[REVIEW-ART] Gem and Jam: Immersed in Art

The Gem and Jam Festival is a fully immersive art journey, featuring much more art than just music. The art that weaved in and out of the festival grounds creating an experience like no other. Walking around the campsites were traveling vendors who traded and sold unique works of art that they made. One of the traveling vendors was Kyle Morton who had a fine selection of hand blown glass pendants. I was pleasantly surprised to run into him since I have been following his work on Instagram for a number of years. Another traveling vendor was Lyn Sweetart she was walking around with her sketchbook and a few prints. We enjoyed having her come to our camp to give us a personal art show. She was also live painting at the festival and made the super rad alien painting you can see her holding in the photo below.

At the entrance were gigantic sculptures featuring saguaro cactus and huge crystals surrounding couches. This installation was titled “Sonora” and was designed and created by RedViolet Art. We were pleased by how this installation offered festival goers the perfect place to take group photos. This larger than life exhibit was exceptional for taking photos at sunrise and sunset.

Tents were all around the festival featuring what seemed like an endless amount of galleries. The artwork displayed at these galleries depicting the human connection to music, nature and one another. The art on display was often depicted as otherworldly with elements of space, spirits, and entities. Dozens of artists painted before the crowd influenced by the vibrations of the music. They delicately transformed the tone of the music into art with each stroke brought down upon the canvas. A few of our favorite of the painters were Laura McGowan and John Speaker. Be sure to check out their work online. People danced around the artists to the sound of the music and were inspired by their creativity. The creativity of everyone flowed together like a breath. The artists breathed in the music and exhaled out brushstrokes.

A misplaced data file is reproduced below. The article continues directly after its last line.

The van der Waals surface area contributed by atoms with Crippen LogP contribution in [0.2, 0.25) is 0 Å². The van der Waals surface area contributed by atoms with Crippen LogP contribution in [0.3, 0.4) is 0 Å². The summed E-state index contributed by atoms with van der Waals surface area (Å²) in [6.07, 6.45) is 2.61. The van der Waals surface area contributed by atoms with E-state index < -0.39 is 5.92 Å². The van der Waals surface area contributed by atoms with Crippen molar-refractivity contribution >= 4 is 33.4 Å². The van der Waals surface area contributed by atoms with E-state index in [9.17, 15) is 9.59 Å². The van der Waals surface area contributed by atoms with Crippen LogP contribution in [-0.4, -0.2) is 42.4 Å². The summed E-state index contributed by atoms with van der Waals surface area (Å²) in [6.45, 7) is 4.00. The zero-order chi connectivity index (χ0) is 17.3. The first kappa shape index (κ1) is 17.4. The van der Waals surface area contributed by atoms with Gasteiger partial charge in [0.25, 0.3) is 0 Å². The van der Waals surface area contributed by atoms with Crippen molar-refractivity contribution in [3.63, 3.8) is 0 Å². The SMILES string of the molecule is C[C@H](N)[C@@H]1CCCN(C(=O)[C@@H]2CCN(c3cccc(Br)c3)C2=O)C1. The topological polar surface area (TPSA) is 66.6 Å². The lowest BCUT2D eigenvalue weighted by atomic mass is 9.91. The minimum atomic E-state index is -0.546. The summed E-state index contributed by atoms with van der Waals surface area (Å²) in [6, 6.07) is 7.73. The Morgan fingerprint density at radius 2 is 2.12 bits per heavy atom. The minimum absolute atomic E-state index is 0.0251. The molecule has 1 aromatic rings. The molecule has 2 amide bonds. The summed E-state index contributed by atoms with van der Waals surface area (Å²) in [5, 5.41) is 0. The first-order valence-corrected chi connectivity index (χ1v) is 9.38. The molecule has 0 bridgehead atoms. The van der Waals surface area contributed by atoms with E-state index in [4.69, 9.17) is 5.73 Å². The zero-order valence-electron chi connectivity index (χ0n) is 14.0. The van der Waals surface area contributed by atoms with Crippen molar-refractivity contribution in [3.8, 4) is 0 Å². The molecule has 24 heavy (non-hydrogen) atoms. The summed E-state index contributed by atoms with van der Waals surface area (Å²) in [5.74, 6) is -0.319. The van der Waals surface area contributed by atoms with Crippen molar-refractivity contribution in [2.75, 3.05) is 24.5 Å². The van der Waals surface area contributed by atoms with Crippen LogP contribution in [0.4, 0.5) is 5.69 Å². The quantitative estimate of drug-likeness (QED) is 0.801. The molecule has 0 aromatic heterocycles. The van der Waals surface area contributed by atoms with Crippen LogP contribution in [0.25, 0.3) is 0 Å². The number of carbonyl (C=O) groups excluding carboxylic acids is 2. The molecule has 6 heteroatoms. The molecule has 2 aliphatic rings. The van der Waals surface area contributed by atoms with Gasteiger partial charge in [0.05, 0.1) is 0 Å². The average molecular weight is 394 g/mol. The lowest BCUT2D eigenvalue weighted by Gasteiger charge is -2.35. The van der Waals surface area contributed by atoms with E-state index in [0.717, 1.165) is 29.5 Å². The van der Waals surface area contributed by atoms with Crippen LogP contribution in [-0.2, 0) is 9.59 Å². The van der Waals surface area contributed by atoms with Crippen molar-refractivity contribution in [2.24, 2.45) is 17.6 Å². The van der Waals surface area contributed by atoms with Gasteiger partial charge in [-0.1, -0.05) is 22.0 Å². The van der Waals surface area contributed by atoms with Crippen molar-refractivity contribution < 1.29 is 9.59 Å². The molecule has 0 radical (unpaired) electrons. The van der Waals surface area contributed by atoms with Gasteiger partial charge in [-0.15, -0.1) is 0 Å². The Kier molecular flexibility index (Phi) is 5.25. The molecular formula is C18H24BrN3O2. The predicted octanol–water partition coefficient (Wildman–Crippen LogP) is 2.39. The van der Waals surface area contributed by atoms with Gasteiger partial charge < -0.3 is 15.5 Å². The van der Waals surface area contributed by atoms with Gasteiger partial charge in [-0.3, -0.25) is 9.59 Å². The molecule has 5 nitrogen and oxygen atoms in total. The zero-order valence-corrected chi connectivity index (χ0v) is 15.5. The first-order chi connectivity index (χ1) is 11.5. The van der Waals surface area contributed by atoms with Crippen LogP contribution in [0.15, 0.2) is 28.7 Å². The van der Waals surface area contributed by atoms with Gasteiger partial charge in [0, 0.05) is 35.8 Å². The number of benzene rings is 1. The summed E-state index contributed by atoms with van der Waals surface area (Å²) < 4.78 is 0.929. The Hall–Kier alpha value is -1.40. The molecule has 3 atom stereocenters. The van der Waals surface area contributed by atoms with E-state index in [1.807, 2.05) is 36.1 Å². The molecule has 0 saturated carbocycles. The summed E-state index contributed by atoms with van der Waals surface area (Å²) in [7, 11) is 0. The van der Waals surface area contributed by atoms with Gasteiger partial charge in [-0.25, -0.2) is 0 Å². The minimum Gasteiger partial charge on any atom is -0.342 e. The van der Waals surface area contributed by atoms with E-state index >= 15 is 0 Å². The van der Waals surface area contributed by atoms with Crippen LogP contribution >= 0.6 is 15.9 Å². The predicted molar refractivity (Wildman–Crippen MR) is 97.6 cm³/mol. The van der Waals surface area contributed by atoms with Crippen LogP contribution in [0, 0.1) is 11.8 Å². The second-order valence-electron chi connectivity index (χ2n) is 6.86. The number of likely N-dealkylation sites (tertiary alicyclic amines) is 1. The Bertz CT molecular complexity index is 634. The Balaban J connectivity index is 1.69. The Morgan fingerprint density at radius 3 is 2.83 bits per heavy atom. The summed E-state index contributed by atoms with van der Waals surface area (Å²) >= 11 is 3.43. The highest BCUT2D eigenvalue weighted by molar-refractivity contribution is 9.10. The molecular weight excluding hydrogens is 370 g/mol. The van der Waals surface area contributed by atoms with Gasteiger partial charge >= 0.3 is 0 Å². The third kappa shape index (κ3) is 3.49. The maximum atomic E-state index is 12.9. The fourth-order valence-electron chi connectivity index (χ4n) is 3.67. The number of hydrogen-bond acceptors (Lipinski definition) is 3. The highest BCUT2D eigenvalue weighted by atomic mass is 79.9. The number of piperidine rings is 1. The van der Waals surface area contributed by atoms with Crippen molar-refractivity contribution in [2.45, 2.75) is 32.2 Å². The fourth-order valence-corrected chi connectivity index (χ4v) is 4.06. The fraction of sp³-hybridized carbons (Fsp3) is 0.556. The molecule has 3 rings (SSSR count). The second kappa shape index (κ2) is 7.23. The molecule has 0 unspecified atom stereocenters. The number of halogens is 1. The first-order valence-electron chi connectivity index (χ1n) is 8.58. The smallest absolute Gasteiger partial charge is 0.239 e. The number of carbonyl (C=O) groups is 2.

Two vendors that stuck out to us were Colorado Kaleidoscope Company and Geolume. Both of these companies have geometrically inspired products that are a wonder to gaze upon. The kaleidoscopes came in a variety of designs made of wood or metal. I was particularly fascinated by the teleidoscope Binoculars which were a delight to gaze upon the stage lighting with. The Geolume lamps were geometrically shaped polygons that had designs laser cut into them. When the light shined through the cutout design it cast a shadow across the room, projecting outwards honeycomb designs and sacred geometry.

One of the most interesting installments I found at the Gem and Jam music festival was the story of the Enuma Elish which tells the story of the creation of our solar system and how the earth and moon came to be. This story originates from an ancient Sumerian text and it is said that we started out with three gods, the sun, mercury, and Tiamat. The three came together and created Venus (love), Mars (war), Jupiter (land), Saturn (foremost Heavens), Uranus (heavens), and Neptune (creator). At first, the planets were chaotic tugging at gravitational pulls. Another planet named Niburu the avenger orbited opposite of all other planets and tore pieces away from Tiamat’s belly creating eleven moons. As Niburu moved closer the moons were expelled into different orbits, cracking Tiamat into several pieces. Niburu cracked Tiamat in half and her lower half became the bracelets of the heavens and her skull was stuck creating the north wind setting them into a new orbit. Over time this would form into mother earth and her son the moon.

Review by Anne Tighe and Brandon Lopez

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